The productivity change program will require a higher level of effective delegation by the manager. The key to productivity improvement is to make the incremental changes in both the individuals and the team by inclusion in the regular assignment or project delegation activities. Here is an example. Suppose the manager have uncovered the need for increased skill in a given area by a employee. The lack of skill or knowledge in this area has been defined as a contributor to the unit’s productivity problems. First, there may be some training needed to get the employee up to speed. In other cases, the development need might be integrated in daily work. Either way, the manager makes the training an integral part of the next assignment. Communicating to the employee, as part of the delegation process, is done as usual and the productivity development opportunity is simply built into the assignment.
Sample Delegation conversation
In the example of a need for skill development, here is one way to package the task and the training together.” Jon, I would like you to complete this assignment which will require some increased skill in (specific area). It needs to be done using existing resources and completed by the last day of this month. I have assigned George as your Mentor on the assignment. He has extensive skill in this area and is willing to assist us. Please meet with George yet this week and layout the plan for completing this assignment.” Once the assignment is completed, the manager can debrief with the employee and the mentor, review what was learned, reinforce the skill training and move forward. The manager can check off the training from the change plan and move to the next assignment.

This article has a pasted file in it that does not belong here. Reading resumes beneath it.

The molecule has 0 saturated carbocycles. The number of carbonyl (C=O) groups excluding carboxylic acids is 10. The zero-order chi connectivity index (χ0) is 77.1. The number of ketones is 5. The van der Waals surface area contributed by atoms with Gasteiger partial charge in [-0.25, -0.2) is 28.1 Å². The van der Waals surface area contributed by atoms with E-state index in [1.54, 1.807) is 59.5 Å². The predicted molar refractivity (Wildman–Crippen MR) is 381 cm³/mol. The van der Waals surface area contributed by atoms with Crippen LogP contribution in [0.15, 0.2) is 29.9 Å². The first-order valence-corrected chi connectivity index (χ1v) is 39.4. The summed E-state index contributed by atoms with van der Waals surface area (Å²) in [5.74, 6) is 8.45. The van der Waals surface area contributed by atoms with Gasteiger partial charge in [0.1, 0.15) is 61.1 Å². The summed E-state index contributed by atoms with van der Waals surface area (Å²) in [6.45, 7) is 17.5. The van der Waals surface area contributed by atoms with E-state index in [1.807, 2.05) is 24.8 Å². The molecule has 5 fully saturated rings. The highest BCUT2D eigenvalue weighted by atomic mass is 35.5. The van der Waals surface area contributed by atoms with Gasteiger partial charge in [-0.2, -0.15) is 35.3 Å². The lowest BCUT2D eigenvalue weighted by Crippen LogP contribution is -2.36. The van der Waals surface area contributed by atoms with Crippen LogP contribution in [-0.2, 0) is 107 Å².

The manager who works to define their productivity improvement, by clearly defining the change intent needed, and then develops a complete assessment is positioned to launch into incremental steps. No big program for employees to resist. No pushing people outside their comfort zone or into resistance. On a daily basis, the manager can implement the needed productivity improvements by integrating the process into every assignment or project. It begins to improve right away and continues because it has been purposefully aligned. Business goals are met, and the team begins to deliver execution results.This manager and team are well on the way to high-performance. Simple, direct, incremental and consistent. It works.
Additional Resources | Change Management